The first thing I did was drag Shawn to his room. It was a lot cleaner than mine, but I spent more time at my desk than anywhere else, so that was all right. He had a bookcase, and I felt guilty for all the times I'd accused him of not being able to read. He was heavy, and he'd lost his socks as I'd dragged him in, so getting him into his bed was going to pose something of a Gordian knot. And there I was without a sword or any other obvious cheat.
For a second I considered sitting on the desk chair or leaning against the wall to catch my breath, but then Shawn let out a sleepy sigh and the warm booze-stinked breath gave me every reason to drop him instead. But I just held my own not-boozey breath and trudged toward the bed. If I tripped and fell on it, I'd kill myself. I could just bite my own tongue and have it over with
except I didn't have any kids yet. Damn. And there was no quick way to secure that quickly either. Damn damn.
Due to the grace of something, I didn't trip, so the issue didn't arise. I dumped Shawn on his bed and slumped at the foot of it, glaring at nothing. I was angry again, at everything. The worst of it was that I couldn't have a great big war of a row with Shawn now or ever. For one, he was sleeping, but for the rest, he thought I was 'okay'. He also apparently thought I was attractive, which was just stupid.
Maybe it was the green hair. But no, that was idiotic. I got up and lurched around for a mirror, even though what I really wanted was a stiff drink. Shawn didn't keep a mirror in his room. Neither did I, so that was a point for him, perhaps.
I stopped in front of the bookcase and blinked. A point? To what end? In what game? And for that matter, how many points, if any, did he have already? God, I shouldn't have said that. Give him a shot, of all the idiotic, brainless
Why did he have a shabby copy of The Haunted Man? It looked like he'd read it a lot. I took it out and thumbed through the first few pages, annoyed that I could read them.
It was too thick, though. I closed it, then tried to open it much nearer the end. I couldn't. Then I had to grin. A book that was only half false. Clever.
I put it back without opening it again. Whatever was being hidden in that thing was not for me, and I had already gotten one secret I really didn't want.
"What else are you hiding, though?" I asked the bookcase. There were all sorts of things on it, and not just books. There was an almost orderly line of green plastic soldiers along the top, only some of which seemed deliberately placed. Among the books on a lower shelf was something by Anne Rice that was so never-opened that it was still wrapped in plastic, a dissertation about Dr. Jekyll and Mr. Hyde, a mess of comic books, and
He had a few of my books. Not the entire set, just three of them. Officially, only the Estonian translations had proper titles for each of the books in my mom's 'series', but the originals and the Russian translations went by an esoteric coloring system. Shawn had the red, blue, and orange books, and the blank spines suggested that they were not the Estonian editions.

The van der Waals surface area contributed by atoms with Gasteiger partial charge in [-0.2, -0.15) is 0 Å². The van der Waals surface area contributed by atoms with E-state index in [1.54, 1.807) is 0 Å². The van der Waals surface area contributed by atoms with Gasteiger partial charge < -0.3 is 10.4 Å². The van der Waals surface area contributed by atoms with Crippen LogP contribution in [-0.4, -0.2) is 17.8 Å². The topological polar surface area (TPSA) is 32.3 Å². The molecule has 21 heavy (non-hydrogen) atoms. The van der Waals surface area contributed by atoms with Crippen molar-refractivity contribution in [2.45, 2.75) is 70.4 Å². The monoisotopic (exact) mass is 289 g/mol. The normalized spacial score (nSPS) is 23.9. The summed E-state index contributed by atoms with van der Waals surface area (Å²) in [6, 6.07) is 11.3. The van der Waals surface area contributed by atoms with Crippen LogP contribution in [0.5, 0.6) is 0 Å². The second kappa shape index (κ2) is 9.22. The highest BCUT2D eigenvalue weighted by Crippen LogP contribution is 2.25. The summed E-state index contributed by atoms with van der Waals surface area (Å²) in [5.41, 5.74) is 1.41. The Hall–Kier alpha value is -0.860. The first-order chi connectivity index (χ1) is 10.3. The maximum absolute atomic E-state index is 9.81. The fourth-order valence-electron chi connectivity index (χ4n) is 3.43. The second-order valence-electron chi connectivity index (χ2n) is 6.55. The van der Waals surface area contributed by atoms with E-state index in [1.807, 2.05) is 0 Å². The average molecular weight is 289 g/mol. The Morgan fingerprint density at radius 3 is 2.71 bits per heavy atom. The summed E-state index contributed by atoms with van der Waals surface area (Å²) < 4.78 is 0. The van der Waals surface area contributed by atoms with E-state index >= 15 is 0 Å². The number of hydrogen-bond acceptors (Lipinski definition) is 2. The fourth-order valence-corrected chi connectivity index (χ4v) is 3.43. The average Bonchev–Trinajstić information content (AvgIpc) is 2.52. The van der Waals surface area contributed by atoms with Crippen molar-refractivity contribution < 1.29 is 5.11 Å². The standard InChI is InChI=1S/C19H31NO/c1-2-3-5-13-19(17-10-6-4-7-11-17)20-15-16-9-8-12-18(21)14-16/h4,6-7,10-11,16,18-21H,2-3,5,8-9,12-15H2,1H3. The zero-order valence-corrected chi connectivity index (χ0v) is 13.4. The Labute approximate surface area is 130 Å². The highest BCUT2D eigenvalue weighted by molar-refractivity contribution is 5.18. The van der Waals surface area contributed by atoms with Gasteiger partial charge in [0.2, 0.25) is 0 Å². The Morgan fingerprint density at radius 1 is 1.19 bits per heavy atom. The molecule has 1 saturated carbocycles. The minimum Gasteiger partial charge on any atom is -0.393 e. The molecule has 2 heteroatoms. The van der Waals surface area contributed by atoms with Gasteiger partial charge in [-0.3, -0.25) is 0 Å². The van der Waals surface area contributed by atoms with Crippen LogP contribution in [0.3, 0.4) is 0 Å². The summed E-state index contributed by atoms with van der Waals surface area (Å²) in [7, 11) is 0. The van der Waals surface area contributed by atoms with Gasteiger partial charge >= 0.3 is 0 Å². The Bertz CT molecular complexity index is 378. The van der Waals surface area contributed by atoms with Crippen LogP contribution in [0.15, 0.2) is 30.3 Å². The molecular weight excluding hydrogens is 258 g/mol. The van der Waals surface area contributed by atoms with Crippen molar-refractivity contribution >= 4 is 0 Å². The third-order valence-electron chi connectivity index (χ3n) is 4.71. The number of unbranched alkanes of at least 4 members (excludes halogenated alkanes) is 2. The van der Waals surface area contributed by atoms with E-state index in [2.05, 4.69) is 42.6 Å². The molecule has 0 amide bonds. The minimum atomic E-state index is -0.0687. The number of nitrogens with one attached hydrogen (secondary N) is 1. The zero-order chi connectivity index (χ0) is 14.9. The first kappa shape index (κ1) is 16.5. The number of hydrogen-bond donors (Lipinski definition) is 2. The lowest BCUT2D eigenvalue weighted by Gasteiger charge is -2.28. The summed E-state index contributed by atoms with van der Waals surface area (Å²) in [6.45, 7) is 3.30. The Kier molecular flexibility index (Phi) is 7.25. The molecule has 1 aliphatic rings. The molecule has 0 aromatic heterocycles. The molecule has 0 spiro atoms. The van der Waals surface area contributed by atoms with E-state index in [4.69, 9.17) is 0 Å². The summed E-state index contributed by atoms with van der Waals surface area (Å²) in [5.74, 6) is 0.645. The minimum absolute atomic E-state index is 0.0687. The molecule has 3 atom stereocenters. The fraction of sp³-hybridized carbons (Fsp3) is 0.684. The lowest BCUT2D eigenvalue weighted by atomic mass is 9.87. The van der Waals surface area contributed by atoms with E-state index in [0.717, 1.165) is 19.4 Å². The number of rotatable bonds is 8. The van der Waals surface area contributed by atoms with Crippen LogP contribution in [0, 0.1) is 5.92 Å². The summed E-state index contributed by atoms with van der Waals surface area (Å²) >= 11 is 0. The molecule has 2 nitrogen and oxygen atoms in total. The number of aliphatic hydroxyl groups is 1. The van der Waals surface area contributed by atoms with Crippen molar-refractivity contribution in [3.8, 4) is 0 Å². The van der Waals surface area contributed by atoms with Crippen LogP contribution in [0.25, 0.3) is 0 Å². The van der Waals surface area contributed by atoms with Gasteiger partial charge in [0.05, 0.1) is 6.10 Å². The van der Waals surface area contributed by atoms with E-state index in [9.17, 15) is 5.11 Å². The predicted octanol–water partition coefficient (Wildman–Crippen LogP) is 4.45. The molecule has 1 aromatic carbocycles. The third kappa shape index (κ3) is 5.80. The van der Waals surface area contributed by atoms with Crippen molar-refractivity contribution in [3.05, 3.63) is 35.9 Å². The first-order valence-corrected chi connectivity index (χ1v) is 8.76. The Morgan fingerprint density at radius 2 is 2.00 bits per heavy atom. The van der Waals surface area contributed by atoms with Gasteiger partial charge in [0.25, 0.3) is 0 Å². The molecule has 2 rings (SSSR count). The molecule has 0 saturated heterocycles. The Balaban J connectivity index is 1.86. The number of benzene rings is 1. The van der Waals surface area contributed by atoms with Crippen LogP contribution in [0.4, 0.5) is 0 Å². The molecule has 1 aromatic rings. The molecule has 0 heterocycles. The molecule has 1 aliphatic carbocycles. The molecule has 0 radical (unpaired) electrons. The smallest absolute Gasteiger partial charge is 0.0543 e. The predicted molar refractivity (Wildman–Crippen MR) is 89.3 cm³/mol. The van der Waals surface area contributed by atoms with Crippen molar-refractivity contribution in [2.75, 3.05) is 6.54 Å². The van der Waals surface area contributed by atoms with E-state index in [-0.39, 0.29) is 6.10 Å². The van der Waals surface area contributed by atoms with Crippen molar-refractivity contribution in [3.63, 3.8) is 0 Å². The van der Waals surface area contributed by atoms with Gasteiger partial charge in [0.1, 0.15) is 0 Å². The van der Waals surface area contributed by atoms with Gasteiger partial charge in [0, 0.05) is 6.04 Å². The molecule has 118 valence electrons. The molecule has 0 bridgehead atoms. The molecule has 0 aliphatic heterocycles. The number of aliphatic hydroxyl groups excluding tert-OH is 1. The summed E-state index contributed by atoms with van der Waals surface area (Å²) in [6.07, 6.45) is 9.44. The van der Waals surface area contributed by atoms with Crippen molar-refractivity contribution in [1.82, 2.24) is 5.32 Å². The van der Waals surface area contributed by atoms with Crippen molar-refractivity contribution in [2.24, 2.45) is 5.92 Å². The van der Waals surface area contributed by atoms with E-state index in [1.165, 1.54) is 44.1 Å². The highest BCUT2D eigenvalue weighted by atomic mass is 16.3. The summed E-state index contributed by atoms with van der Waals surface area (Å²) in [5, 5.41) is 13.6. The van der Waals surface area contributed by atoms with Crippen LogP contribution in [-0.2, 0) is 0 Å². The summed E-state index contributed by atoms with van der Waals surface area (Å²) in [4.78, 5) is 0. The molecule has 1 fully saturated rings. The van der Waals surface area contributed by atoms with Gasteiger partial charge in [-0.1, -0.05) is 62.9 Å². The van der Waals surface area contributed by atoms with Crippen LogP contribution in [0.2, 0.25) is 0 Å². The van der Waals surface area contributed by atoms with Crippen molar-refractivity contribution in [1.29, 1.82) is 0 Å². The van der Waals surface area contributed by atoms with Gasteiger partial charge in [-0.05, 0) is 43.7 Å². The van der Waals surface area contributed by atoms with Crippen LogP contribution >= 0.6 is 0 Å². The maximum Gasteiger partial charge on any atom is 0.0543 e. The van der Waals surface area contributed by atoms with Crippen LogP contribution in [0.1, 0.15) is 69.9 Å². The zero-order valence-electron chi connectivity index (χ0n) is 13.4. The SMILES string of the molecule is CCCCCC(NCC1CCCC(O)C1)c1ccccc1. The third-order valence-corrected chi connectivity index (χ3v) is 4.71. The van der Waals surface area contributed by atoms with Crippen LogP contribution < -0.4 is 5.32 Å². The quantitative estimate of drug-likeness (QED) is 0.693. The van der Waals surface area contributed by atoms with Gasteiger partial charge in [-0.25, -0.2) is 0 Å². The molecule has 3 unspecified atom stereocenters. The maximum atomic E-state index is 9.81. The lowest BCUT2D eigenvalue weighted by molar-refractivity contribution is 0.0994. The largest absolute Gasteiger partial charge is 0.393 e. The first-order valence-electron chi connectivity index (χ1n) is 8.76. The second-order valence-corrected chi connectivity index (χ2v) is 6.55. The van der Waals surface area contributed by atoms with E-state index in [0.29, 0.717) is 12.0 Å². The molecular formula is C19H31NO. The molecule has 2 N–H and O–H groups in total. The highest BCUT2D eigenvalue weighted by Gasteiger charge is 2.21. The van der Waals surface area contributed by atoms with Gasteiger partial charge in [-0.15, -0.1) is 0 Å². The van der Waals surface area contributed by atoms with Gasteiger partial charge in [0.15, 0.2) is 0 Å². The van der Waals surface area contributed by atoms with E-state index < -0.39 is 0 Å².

My fingers itched to take them and try to figure this out, but then the phone rang. I swore, then retreated to my room. There was no way I would answer the phone now, but if it woke Shawn, I was not going to be found standing in front of his bookcase.
I sat on the floor by my bed and tapped my fingers on the carpet. The red book. That was when I was seven, the year Uncle Zoltán had lived with us. Not the best year in my life, but it was a funny book. Of course, it was from my mother's point of view, which made it okay. The light blue book was the year after that, with the disastrous birthday party and the stupid neighborhood wedding. Why everyone thought it was so endearing, I couldn't tell. I'd been tied to a chair with a jump-rope. And I'd shaved my head afterwards.
there was no orange book. Green for my first year, then yellow, purple, white, dark blue, grey, brown, red, and light blue. The gold and silver books were never printed in any language but Magyar, the years I was nine and ten, the last two years before my mother died. And then dad wouldn't let them be translated.
I dragged my pillow off my bed to yell into it. It didn't help much. Why did Shawn have my books anyway? I'd left all of my copies at home, and there were no commercial English translations. My first editions were in my room, on a shelf, I could see them perfectly in my mind's eye. Autographed by my mother, me, and the cat.
I got up and lurched back into Shawn's room with all the stealthy grace of a dead skunk. He was still asleep, hugging his pillow, so close to falling off the mattress that I had to push him back towards the middle. Unfortunately, that made me feel bad about sneaking in to begin with, and that was not helpful. I swallowed a surprisingly bad taste and headed for the bookcase.
Given the way reality was treating, me, I took out the orange book first. The cover made my heart sink. It was the sort of photograph-inspired painting Uncle Zoltán had done for the other books, the real ones. I turned to the front page.
After a moment, I realized my eyes were shut. Feeling stupid, but justified, I peeked.